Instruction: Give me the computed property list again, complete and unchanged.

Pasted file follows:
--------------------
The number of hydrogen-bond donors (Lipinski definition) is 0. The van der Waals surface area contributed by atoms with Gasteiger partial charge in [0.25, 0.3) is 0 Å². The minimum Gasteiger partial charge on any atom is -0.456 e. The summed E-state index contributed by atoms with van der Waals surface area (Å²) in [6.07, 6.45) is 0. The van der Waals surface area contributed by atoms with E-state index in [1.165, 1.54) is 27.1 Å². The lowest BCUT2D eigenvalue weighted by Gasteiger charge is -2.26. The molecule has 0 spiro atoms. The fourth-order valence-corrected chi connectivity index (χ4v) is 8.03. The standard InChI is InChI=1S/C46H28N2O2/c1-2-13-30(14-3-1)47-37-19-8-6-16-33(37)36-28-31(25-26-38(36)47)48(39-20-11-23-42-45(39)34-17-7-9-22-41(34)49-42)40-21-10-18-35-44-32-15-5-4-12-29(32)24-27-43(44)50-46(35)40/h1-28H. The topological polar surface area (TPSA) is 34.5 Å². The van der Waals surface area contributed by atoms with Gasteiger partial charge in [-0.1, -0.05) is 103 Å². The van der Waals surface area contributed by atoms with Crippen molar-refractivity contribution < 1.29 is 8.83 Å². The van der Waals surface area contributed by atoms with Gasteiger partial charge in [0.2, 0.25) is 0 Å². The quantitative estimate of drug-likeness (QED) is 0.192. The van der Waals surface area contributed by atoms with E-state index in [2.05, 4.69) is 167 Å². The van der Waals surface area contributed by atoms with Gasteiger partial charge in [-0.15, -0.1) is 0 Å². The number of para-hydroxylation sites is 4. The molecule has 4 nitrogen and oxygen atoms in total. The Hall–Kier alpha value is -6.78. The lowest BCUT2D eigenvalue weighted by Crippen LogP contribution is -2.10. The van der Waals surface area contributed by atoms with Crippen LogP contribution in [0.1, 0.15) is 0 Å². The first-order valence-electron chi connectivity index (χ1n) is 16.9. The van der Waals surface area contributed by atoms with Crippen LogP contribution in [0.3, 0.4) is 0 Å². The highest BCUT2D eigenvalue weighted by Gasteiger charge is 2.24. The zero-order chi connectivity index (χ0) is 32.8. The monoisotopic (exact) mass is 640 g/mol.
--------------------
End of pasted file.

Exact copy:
The number of hydrogen-bond donors (Lipinski definition) is 0. The van der Waals surface area contributed by atoms with Gasteiger partial charge in [0.25, 0.3) is 0 Å². The minimum Gasteiger partial charge on any atom is -0.456 e. The summed E-state index contributed by atoms with van der Waals surface area (Å²) in [6.07, 6.45) is 0. The van der Waals surface area contributed by atoms with E-state index in [1.165, 1.54) is 27.1 Å². The lowest BCUT2D eigenvalue weighted by Gasteiger charge is -2.26. The molecule has 0 spiro atoms. The fourth-order valence-corrected chi connectivity index (χ4v) is 8.03. The standard InChI is InChI=1S/C46H28N2O2/c1-2-13-30(14-3-1)47-37-19-8-6-16-33(37)36-28-31(25-26-38(36)47)48(39-20-11-23-42-45(39)34-17-7-9-22-41(34)49-42)40-21-10-18-35-44-32-15-5-4-12-29(32)24-27-43(44)50-46(35)40/h1-28H. The topological polar surface area (TPSA) is 34.5 Å². The van der Waals surface area contributed by atoms with Gasteiger partial charge in [-0.1, -0.05) is 103 Å². The van der Waals surface area contributed by atoms with Crippen molar-refractivity contribution < 1.29 is 8.83 Å². The van der Waals surface area contributed by atoms with Gasteiger partial charge in [0.2, 0.25) is 0 Å². The quantitative estimate of drug-likeness (QED) is 0.192. The van der Waals surface area contributed by atoms with E-state index in [2.05, 4.69) is 167 Å². The van der Waals surface area contributed by atoms with Gasteiger partial charge in [-0.15, -0.1) is 0 Å². The number of para-hydroxylation sites is 4. The molecule has 4 nitrogen and oxygen atoms in total. The Hall–Kier alpha value is -6.78. The lowest BCUT2D eigenvalue weighted by Crippen LogP contribution is -2.10. The van der Waals surface area contributed by atoms with Crippen LogP contribution in [0.1, 0.15) is 0 Å². The first-order valence-electron chi connectivity index (χ1n) is 16.9. The van der Waals surface area contributed by atoms with Crippen LogP contribution in [0.3, 0.4) is 0 Å². The highest BCUT2D eigenvalue weighted by Gasteiger charge is 2.24. The zero-order chi connectivity index (χ0) is 32.8. The monoisotopic (exact) mass is 640 g/mol.